Health

Which Strains of Marijuana Put the Least Strain on Memory?

By Andrew MosemanOct 5, 2010 12:11 PM
marijuana
marijuana

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California's Proposition 19, a November ballot initiative to legalize marijuana, has fueled the ongoing fight over the drug's health risks. While that battle has a month to go, a new study out in the British Journal of Psychiatry this backs up the idea that pot's cognitive impairment is all about the makeup of the marijuana you're smoking.

Valerie Curran and colleagues studied 134 volunteers as those volunteers smoked from their private stashes in their homes. The scientists had their subjects take a series of cognitive tests, both high and sober. They then took a small portion of the pot to the lab for analysis.

Curran found striking differences in the chemical compositions of different users' marijuana, and those differences appeared to play a large role in how well the smokers performed on the tests while high.

The key difference between the types of cannabis is the ratio of two chemicals found in all strains. Tetrahydrocannabinol (THC) is the primary active ingredient, and is responsible for the effects associated with the classic 'high', including euphoria and giddiness but also anxiety and paranoia. The second chemical, cannabidiol, has more calming effects, and brain-imaging studies have shown that it can block the psychosis-inducing effects of THC. Skunk-type strains of cannabis contain a higher ratio of THC to cannabidiol than do hashish or herbal types. [Nature]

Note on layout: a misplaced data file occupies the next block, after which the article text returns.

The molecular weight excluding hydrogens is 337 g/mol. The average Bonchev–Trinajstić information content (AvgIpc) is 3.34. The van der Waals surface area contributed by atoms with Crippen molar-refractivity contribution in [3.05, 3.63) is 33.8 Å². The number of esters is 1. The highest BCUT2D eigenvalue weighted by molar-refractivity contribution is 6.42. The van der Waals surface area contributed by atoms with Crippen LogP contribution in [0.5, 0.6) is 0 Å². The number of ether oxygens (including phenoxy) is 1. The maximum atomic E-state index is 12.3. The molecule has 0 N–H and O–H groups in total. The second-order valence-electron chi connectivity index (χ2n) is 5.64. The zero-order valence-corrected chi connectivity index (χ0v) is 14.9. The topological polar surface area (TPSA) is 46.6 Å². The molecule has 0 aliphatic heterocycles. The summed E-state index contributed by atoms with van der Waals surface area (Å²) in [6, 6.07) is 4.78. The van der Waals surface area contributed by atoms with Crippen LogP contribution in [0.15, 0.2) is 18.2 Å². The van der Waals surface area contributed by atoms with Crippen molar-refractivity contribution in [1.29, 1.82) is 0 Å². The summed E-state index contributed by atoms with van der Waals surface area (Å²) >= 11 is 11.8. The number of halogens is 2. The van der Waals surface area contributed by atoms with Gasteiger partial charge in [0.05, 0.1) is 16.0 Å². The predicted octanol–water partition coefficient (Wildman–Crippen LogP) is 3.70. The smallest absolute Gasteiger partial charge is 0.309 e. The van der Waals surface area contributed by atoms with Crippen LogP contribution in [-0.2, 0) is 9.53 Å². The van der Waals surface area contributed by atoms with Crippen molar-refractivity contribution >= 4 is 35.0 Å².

People who smoked marijuana with the highest cannabidiol levels—with concentrations as high as 0.75 percent—shared no impairment during the tests. But people who smoked marijuana with the lowest levels—down to 0.14 percent or less—performed worse and forgot more words while they were high. The type of pot known as skunk, which has been bred for THC potency, got the most demerits when it came to short-term memory and cognition effects.

A previous study had not found this difference — but the author of that research told Nature News that he thinks this is because his group studied only the marijuana supplied by the U.S. government, rather than the much more varied weed smoked by illegal users. [TIME]

That previous author, Aaron Ilan, says he didn't have a choice: The government doesn't allow U.S. researchers to study any other marijuana than what's supplied by the National Institute on Drug Abuse. Ilan says that research weed is weak and low-quality, so the results it gives probably don't reflect reality. The wide range of pot that the British researchers found certainly suggests the same.

Image: Wikimedia Commons

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